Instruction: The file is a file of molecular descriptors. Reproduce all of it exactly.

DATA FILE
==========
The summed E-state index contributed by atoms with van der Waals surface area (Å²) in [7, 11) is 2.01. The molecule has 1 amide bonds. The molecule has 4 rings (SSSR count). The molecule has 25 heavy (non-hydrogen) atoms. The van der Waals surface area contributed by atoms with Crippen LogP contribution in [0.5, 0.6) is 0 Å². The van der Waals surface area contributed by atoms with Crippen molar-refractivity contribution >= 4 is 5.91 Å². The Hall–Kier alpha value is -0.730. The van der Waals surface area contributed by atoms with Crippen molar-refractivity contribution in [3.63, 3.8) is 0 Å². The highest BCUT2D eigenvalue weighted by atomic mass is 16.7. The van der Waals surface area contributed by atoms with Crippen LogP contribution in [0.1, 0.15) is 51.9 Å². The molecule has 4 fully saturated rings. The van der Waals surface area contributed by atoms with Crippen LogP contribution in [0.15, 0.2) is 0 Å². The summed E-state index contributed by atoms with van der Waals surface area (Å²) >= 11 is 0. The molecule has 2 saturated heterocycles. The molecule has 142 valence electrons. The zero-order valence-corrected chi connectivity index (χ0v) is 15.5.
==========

The summed E-state index contributed by atoms with van der Waals surface area (Å²) in [7, 11) is 2.01. The molecule has 1 amide bonds. The molecule has 4 rings (SSSR count). The molecule has 25 heavy (non-hydrogen) atoms. The van der Waals surface area contributed by atoms with Crippen LogP contribution in [0.5, 0.6) is 0 Å². The van der Waals surface area contributed by atoms with Crippen molar-refractivity contribution >= 4 is 5.91 Å². The Hall–Kier alpha value is -0.730. The van der Waals surface area contributed by atoms with Crippen molar-refractivity contribution in [3.63, 3.8) is 0 Å². The highest BCUT2D eigenvalue weighted by atomic mass is 16.7. The van der Waals surface area contributed by atoms with Crippen LogP contribution in [0.1, 0.15) is 51.9 Å². The molecule has 4 fully saturated rings. The van der Waals surface area contributed by atoms with Crippen LogP contribution in [0.15, 0.2) is 0 Å². The summed E-state index contributed by atoms with van der Waals surface area (Å²) >= 11 is 0. The molecule has 2 saturated heterocycles. The molecule has 142 valence electrons. The zero-order valence-corrected chi connectivity index (χ0v) is 15.5.